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A vote to make the country poorer and less secure

January 5, 2019 12:43 PM
By Ben Gummer, Paul Geater in Ipswich Star
Ben Gummer (Ipswich Star)

Ben Gummer

Ex Conservative cabinet minister and co-author of the 2017 Conservative manifesto Ben Gummer, was interviewed on BBC Radio 4's PM programme on 3rd January. Asked for his advice to Conservative MPs about to vote on Mrs May's Brexit Deal he said;

'This is a curious position for members of Parliament to be in - I think it is probably unique in modern parliamentary history because MPs are being asked to walk through the division lobbies to make the country and their constituents permanently poorer and less secure, not just in one generation but in two or three. MPs have never been asked to do that before. And to do so knowingly…..so this is really a vote of conscience for them and I think it will be an incredibly difficult one for almost all of my former [Conservative] colleagues'.

The full interview is a devastating attack on the government's position on Brexit. Listen again on BBC Sounds. Search for Radio 4 PM for 3rd January. Ben Gummer's interview begins after about 21 minutes.

The story has been picked up by the Ipswich Star where Paul Geater writes;

Former Ipswich MP and Cabinet Office minister Ben Gummer has said that a second referendum might be the only way out of the Brexit quagmire if Parliament cannot agree on a way forward.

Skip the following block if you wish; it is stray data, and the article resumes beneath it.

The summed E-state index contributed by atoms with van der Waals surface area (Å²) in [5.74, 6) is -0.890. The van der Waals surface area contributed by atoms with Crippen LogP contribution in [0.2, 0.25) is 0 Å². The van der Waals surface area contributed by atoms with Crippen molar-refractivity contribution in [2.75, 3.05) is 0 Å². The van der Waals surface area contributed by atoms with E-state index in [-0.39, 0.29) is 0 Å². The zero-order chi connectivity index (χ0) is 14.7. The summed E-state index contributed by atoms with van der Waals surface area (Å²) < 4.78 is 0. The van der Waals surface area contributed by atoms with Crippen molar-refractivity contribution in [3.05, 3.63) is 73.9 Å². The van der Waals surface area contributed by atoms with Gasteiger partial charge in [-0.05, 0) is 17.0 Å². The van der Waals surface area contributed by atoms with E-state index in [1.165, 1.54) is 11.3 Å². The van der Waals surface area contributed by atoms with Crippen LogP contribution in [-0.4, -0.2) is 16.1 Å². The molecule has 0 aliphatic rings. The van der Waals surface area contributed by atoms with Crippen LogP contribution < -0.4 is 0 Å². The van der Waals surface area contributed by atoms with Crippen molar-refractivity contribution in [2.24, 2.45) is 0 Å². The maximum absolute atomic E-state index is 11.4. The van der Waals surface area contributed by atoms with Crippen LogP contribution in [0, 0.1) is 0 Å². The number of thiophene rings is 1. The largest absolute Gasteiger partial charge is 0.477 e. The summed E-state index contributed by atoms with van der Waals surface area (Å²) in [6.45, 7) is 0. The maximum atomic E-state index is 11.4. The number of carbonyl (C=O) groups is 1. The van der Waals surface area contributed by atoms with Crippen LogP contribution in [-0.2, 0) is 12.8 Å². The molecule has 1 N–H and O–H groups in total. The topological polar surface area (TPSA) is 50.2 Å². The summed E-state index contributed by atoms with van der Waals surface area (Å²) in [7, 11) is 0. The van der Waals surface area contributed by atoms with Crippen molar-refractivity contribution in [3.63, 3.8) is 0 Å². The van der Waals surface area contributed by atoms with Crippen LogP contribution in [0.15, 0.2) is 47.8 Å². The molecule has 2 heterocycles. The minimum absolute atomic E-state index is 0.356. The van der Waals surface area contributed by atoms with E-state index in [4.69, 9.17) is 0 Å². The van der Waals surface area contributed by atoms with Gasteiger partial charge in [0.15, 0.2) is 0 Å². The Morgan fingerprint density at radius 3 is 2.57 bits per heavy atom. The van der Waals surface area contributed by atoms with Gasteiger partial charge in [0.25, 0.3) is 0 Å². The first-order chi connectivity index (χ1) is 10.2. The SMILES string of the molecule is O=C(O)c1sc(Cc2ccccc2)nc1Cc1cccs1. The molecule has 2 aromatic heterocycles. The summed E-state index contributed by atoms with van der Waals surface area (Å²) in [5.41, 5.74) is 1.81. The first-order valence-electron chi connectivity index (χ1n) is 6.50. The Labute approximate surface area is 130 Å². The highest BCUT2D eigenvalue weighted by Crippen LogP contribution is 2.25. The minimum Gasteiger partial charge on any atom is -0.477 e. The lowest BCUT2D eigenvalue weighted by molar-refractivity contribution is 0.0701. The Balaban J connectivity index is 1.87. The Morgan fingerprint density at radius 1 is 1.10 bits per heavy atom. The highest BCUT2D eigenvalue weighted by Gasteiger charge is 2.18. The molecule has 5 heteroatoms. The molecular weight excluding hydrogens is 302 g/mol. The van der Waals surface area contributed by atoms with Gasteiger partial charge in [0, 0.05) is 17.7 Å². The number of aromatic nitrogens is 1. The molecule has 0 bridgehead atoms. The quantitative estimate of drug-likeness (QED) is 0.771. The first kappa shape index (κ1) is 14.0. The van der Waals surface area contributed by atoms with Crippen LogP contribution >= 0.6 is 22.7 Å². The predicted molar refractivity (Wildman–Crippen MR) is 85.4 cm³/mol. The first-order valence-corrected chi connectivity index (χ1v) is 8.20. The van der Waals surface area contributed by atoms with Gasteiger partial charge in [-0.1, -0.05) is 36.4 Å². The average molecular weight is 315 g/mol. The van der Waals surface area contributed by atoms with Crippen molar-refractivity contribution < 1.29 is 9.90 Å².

He said that a "no deal" Brexit would be opposed by the vast majority of MPs and if Parliament rejected the Prime Minister's deal and then was then unable to find an alternative solution it might be necessary to go back to the people.

Mr Gummer said Parliament had a duty to step in if the government was unable to get its deal through: "If Parliament cannot do that then we will have to go back to the people."

Speaking later Mr Gummer said: "If you look at what has happened over the last two years, the rate of growth of this country has been 1.5% less a year than it would have been had we not voted in this way. That means the government is £26bn a year less well off than it would be. That is half the defence budget and a fifth of the NHS budget.

"Without Brexit, we would have almost paid off the deficit and the age of austerity would be over. This decision means everyone will be poorer."

Mr Gummer also warned that the March 29 deadline would not see the end of the Brexit debate. He warned: "This is an issue that will dominate political life for 10 or 15 years. During my time at the Cabinet Office it dominated 90% of our time.

"I feel really quite sorry for my former colleagues, and people like Sandy Martin (who beat him in 2017) who went into Parliament to make a real difference to their constituents and have ended up just being totally bogged down in the Brexit debate.

"And there is no chance of this ending. It will go on and on and on dominating British political life."